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Spinal anesthesia for emergency Cesarean delivery in a parturient with malaria falciparum
Abstract Number: S-59
Abstract Type: Case Report/Case Series
Introduction: In the United Kingdom (UK) there are approximately 1500 cases of imported malaria a year. Despite malaria being a common disease world-wide, this is the first report of neuraxial anesthesia for cesarean delivery (CD) in a parturient with confirmed severe falciparum malaria.
Case report: A 35 year old Nigerian parturient (G3P2) with no medical history presented at 35 weeks gestation with fever, rigors, vomiting and headache. She had recently arrived in the UK from Nigeria. On admission a blood film was performed confirming falciparum malaria, with a parasitaemia of 3.8%, a level consistent with severe infection. Intravenous quinine therapy was started and she began spontaneous labor 48 hours later. Following labor onset, continuous cardiotocography displayed 2 late deep decelerations and a decision was made for emergency CD (category 2) in view of potential fetal compromise. She was hemodynamically stable and lab investigations revealed a platelet count of 119 x 10 /L, INR 1.1 and APTT 30.8 s. Spinal anesthesia at the L4/5 interspace was performed with intrathecal injection of 12 mg of hyperbaric bupivacaine and 400 micrograms of diamorphine using a 25 G Whitacre spinal needle. Surgery was uneventful with no cardiovascular instability and a healthy neonate (3850 g) was delivered. On day 1 post CD repeat blood film microscopy showed a malaria parasitaemia of <0.01%. Mother and baby were discharged home on day 3 following CD with no further complications reported at 1 month.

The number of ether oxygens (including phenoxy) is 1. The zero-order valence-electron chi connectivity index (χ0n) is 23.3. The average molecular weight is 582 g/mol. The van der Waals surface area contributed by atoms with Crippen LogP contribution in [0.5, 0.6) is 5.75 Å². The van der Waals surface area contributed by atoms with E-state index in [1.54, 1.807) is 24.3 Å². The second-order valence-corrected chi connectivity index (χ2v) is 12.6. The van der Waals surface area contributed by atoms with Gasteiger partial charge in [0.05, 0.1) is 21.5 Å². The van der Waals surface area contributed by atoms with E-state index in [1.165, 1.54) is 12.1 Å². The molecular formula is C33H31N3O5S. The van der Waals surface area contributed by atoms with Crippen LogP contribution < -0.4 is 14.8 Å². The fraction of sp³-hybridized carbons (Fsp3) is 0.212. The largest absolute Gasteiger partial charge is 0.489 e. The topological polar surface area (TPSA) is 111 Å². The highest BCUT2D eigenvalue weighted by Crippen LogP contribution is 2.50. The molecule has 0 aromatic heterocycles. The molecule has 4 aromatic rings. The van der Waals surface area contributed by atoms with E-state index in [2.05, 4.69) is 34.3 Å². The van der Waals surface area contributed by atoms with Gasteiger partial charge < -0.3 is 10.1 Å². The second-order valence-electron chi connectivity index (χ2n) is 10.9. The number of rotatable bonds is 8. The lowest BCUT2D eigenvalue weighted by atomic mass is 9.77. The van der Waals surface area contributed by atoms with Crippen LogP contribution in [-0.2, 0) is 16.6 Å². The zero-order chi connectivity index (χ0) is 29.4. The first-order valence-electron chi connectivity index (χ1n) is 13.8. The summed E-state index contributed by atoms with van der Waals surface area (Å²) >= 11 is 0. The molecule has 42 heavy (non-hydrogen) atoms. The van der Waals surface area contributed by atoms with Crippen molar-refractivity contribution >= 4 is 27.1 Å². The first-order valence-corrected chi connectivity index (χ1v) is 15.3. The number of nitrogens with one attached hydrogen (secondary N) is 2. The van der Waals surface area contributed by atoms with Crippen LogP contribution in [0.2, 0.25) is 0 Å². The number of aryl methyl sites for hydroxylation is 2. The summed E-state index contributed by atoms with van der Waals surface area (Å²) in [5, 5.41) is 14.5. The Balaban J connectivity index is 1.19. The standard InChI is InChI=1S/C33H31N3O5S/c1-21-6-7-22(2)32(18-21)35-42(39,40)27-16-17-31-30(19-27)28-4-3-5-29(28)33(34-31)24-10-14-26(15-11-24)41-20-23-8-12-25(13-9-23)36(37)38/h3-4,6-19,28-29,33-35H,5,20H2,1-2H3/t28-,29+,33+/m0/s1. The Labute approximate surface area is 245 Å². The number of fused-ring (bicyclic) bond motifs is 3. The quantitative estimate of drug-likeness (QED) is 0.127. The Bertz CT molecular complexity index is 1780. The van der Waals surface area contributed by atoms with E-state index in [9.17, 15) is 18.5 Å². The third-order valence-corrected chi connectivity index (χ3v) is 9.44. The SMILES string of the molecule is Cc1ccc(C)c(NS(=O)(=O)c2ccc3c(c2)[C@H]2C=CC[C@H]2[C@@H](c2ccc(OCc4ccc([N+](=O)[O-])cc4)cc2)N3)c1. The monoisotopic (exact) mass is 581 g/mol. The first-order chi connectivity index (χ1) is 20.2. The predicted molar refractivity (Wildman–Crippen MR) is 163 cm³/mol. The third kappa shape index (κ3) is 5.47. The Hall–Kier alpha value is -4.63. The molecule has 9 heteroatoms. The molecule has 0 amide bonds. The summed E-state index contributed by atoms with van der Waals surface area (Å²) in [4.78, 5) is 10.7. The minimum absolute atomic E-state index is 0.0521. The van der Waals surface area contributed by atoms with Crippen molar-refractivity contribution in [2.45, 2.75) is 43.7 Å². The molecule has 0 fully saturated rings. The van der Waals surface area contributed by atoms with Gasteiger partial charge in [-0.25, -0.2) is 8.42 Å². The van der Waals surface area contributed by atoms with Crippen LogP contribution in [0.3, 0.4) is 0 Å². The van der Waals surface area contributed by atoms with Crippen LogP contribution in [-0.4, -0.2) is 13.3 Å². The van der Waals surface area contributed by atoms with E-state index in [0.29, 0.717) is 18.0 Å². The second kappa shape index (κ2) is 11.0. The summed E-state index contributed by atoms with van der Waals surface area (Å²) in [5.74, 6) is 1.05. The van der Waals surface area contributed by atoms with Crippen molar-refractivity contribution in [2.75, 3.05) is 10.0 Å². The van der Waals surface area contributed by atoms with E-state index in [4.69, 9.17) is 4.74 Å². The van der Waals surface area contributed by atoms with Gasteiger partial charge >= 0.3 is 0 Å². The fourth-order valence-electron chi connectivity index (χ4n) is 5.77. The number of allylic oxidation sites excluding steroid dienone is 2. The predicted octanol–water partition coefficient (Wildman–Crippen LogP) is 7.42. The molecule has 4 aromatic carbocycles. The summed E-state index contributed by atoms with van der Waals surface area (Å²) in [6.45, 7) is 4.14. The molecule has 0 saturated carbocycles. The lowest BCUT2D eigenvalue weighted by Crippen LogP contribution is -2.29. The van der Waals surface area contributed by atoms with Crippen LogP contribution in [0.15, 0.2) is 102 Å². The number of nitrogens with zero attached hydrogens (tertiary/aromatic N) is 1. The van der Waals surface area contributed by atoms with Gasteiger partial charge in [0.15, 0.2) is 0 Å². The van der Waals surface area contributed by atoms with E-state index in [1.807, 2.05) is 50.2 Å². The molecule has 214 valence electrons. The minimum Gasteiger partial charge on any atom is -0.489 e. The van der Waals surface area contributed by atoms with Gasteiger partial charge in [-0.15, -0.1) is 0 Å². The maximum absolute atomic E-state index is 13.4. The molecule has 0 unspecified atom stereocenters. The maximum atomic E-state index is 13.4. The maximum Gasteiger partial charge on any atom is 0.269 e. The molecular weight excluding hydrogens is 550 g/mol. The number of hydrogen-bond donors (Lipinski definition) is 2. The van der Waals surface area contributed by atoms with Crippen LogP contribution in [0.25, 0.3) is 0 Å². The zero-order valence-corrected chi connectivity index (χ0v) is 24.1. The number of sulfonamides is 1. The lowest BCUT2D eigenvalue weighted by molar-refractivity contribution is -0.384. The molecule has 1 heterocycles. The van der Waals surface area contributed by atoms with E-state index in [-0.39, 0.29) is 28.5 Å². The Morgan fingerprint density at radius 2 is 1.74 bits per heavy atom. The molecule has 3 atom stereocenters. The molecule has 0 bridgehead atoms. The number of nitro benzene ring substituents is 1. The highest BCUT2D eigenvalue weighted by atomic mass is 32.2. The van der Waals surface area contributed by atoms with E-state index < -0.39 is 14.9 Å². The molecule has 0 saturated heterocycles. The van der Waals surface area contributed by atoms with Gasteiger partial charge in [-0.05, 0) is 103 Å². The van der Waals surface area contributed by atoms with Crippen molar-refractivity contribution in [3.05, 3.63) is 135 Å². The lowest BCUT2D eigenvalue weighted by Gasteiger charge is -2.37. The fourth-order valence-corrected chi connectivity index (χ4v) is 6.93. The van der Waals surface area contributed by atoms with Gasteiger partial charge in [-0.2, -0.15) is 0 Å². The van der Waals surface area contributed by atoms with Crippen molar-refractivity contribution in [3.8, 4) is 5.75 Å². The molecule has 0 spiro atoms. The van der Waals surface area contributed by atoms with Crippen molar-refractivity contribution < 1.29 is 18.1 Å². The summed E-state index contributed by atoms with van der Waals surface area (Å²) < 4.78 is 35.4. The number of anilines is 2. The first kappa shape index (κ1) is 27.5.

Discussion: An estimated 25% of women in sub-saharan Africa have malaria during pregnancy.(1) UK treatment guidelines issued by the Royal College of Obstetricians and Gynaecologists do not provide recommendations regarding anesthetic technique for CD in such patients. Spinal anesthesia has previously been used without complication in a parturient with babesiosis, a disease also characterised by intraerythrocytic parasites.(2) Spinal anesthesia in this patient was chosen after exclusion of coagulopathy and discussion with an infectious diseases expert. Although spinal anesthesia poses a theoretical risk of the needle introducing erythrocytes containing malaria parasites into the cerebrospinal fluid (CSF) and precipitating cerebral malaria, it was felt that the risk of parasite transfer into the CSF was low and unlikely to cause complications since cerebral malaria results from sequestration of malaria parasites in brain capillaries rather than being a meningeal process. We feel that spinal anesthesia is not contraindicated in parturients with malaria provided a clear risk-benefit analysis has been made. Further work is required to elucidate the safety of neuraxial anesthesia in this setting.
1. Desai M et al. Lancet Infectious Diseases 2007; 7: 93–104.
2. Sultan P et al. Anaesthesia 2012; 67:180-3.